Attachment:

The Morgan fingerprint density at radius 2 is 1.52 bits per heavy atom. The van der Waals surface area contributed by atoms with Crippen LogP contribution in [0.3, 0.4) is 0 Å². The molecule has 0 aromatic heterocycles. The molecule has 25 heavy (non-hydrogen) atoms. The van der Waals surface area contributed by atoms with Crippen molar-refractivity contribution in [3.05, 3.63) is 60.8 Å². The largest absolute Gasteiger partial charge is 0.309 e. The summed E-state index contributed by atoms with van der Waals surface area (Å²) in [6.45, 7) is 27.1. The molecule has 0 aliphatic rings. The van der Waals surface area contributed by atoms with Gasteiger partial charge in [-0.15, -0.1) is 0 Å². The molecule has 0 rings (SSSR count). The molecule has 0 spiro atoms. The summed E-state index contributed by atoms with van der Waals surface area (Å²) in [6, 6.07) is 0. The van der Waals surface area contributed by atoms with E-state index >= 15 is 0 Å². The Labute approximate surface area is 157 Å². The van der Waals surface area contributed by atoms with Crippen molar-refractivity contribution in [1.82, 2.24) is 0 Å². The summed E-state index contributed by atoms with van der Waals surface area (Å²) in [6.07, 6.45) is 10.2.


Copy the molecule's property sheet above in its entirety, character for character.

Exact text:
The Morgan fingerprint density at radius 2 is 1.52 bits per heavy atom. The van der Waals surface area contributed by atoms with Crippen LogP contribution in [0.3, 0.4) is 0 Å². The molecule has 0 aromatic heterocycles. The molecule has 25 heavy (non-hydrogen) atoms. The van der Waals surface area contributed by atoms with Crippen molar-refractivity contribution in [3.05, 3.63) is 60.8 Å². The largest absolute Gasteiger partial charge is 0.309 e. The summed E-state index contributed by atoms with van der Waals surface area (Å²) in [6.45, 7) is 27.1. The molecule has 0 aliphatic rings. The van der Waals surface area contributed by atoms with Gasteiger partial charge in [-0.15, -0.1) is 0 Å². The molecule has 0 rings (SSSR count). The molecule has 0 spiro atoms. The summed E-state index contributed by atoms with van der Waals surface area (Å²) in [6, 6.07) is 0. The van der Waals surface area contributed by atoms with E-state index >= 15 is 0 Å². The Labute approximate surface area is 157 Å². The van der Waals surface area contributed by atoms with Crippen molar-refractivity contribution in [1.82, 2.24) is 0 Å². The summed E-state index contributed by atoms with van der Waals surface area (Å²) in [6.07, 6.45) is 10.2.